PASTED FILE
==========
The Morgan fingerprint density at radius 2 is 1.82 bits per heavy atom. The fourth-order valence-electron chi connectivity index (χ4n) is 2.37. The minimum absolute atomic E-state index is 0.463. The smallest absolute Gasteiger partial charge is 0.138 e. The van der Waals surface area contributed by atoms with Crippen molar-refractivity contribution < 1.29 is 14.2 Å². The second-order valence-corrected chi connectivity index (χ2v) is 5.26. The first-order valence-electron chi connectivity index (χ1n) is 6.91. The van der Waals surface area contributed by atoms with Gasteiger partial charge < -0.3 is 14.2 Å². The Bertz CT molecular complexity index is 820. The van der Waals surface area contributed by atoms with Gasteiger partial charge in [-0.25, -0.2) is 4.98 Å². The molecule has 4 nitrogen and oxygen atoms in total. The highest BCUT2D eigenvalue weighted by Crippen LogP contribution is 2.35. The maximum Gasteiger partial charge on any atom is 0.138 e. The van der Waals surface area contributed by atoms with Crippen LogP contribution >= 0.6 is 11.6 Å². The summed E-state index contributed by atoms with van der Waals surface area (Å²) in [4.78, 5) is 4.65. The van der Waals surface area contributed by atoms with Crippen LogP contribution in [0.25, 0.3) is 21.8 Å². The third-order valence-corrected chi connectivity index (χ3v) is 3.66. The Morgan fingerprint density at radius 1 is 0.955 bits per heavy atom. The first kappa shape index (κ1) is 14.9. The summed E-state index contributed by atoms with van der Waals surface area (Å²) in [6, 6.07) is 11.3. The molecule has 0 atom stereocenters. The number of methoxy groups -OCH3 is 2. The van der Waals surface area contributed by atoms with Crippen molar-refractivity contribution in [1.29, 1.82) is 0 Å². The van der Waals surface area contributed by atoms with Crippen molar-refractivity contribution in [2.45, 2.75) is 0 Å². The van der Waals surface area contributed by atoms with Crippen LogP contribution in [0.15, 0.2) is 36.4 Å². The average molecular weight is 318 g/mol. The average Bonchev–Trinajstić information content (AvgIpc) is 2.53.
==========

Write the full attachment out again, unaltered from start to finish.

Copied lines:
The Morgan fingerprint density at radius 2 is 1.82 bits per heavy atom. The fourth-order valence-electron chi connectivity index (χ4n) is 2.37. The minimum absolute atomic E-state index is 0.463. The smallest absolute Gasteiger partial charge is 0.138 e. The van der Waals surface area contributed by atoms with Crippen molar-refractivity contribution < 1.29 is 14.2 Å². The second-order valence-corrected chi connectivity index (χ2v) is 5.26. The first-order valence-electron chi connectivity index (χ1n) is 6.91. The van der Waals surface area contributed by atoms with Gasteiger partial charge < -0.3 is 14.2 Å². The Bertz CT molecular complexity index is 820. The van der Waals surface area contributed by atoms with Gasteiger partial charge in [-0.25, -0.2) is 4.98 Å². The molecule has 4 nitrogen and oxygen atoms in total. The highest BCUT2D eigenvalue weighted by Crippen LogP contribution is 2.35. The maximum Gasteiger partial charge on any atom is 0.138 e. The van der Waals surface area contributed by atoms with Crippen LogP contribution >= 0.6 is 11.6 Å². The summed E-state index contributed by atoms with van der Waals surface area (Å²) in [4.78, 5) is 4.65. The van der Waals surface area contributed by atoms with Crippen LogP contribution in [0.25, 0.3) is 21.8 Å². The third-order valence-corrected chi connectivity index (χ3v) is 3.66. The Morgan fingerprint density at radius 1 is 0.955 bits per heavy atom. The first kappa shape index (κ1) is 14.9. The summed E-state index contributed by atoms with van der Waals surface area (Å²) in [6, 6.07) is 11.3. The molecule has 0 atom stereocenters. The number of methoxy groups -OCH3 is 2. The van der Waals surface area contributed by atoms with Crippen molar-refractivity contribution in [1.29, 1.82) is 0 Å². The van der Waals surface area contributed by atoms with Crippen molar-refractivity contribution in [2.45, 2.75) is 0 Å². The van der Waals surface area contributed by atoms with Crippen LogP contribution in [0.15, 0.2) is 36.4 Å². The average molecular weight is 318 g/mol. The average Bonchev–Trinajstić information content (AvgIpc) is 2.53.